Implementing the builder pattern in Typescript

      5 min read       

Introduction

The Builder Pattern is a design pattern used to construct objects by relying on method chaining.

Once the required properties have been set, calling Build in the builder instance gives you in exchange a fully populated object.

This pattern works well when you want to implement a DSL that provides a self-documented API to object construction.

I have been looking at Typescript type system lately, trying to find clever ways to use its power and flexibility.

In this article we will see how Typescript type system can help us implement a generic Builder class.

The domain

Let’s define a simple interface that we will use in our solutions below:

interface RequestSettings {
  protocol: 'http' | 'https';
  host: string;
  path: string;
  query?: string;
  headers: { key: string, value: string }[]
}

Solution #0

This one is for the naysayers, we could ignore the whole point of the article and simply say that the Builder pattern is useless and that one could simply do:

const settings0: RequestSettings = {
  protocol: 'http',
  host: 'test.com',
  path: '/foo/bar',
  headers: []
}

Basically manually construction of the settings object but where’s the fun in that, right?

Solution #1

Here we create a Builder class where you pass property names and values that construct on each call the object that we want to get.

class SimpleBuilder {
  constructor(private current = {}) {

  }

  prop(key: string, value: any) {
    return new SimpleBuilder({ ...this.current, ...{ [key]: value } });
  }

  build<R>() {
    return <R>this.current;
  }
}

// Usage

const settings1 = new SimpleBuilder()
  .prop('protocol', 'http')
  .prop('host', 'test.com')
  .prop('path', '/foo/bar')
  .prop('headers', [])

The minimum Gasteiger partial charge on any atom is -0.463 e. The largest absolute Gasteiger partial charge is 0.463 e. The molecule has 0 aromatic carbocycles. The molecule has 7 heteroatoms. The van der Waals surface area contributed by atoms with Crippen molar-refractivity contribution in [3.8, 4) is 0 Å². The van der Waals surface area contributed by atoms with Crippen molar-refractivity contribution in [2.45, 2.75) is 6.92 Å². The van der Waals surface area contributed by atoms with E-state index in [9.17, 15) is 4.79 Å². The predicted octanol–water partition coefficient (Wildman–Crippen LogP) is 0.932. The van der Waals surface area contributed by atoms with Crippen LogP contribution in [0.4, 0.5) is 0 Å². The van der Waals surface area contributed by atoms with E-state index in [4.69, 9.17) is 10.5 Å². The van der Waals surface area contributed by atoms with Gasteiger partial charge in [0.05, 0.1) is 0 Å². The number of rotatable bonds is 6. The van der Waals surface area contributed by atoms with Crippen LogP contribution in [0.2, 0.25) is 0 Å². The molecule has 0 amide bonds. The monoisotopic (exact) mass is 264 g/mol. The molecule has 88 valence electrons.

.build<RequestSettings>();

However, this solution is a bit brittle.

On each call to prop we need to pass a string matching the property of the object we want to build and this isn’t checked by the compiler.

The value argument of the prop function is of type any and that means that we could potentially set an invalid value to one of those properties.

We are definitely not taking advantage of Typescript type system here.

Solution #2

This time we want to avoid all the problems from Solution #1.

How would that look like? Here is how:

class TypedBuilder<T> {
  constructor(private current = {}) {
  }
  prop<P extends keyof T, V extends T[P]>(key: P, value: V) {
    return new TypedBuilder<T>({ ...this.current, ...{ [key]: value } });
  }
  build() {
    return <T>this.current;
  }
}

// Usage

const settings2 = new TypedBuilder<RequestSettings>()
  .prop('protocol', 'http')
  .prop('host', 'test.com')
  .prop('path', '/foo/bar')
  .prop('headers', [])
  .build();

Now that’s much better!!

Let’s review our prop function now.

Our key argument ensures that the value we pass to it matches one of the properties of the type we want to construct thanks to the keyof keyword:

Our value argument is no longer of type any but instead it matches the declared type of the property we want to set: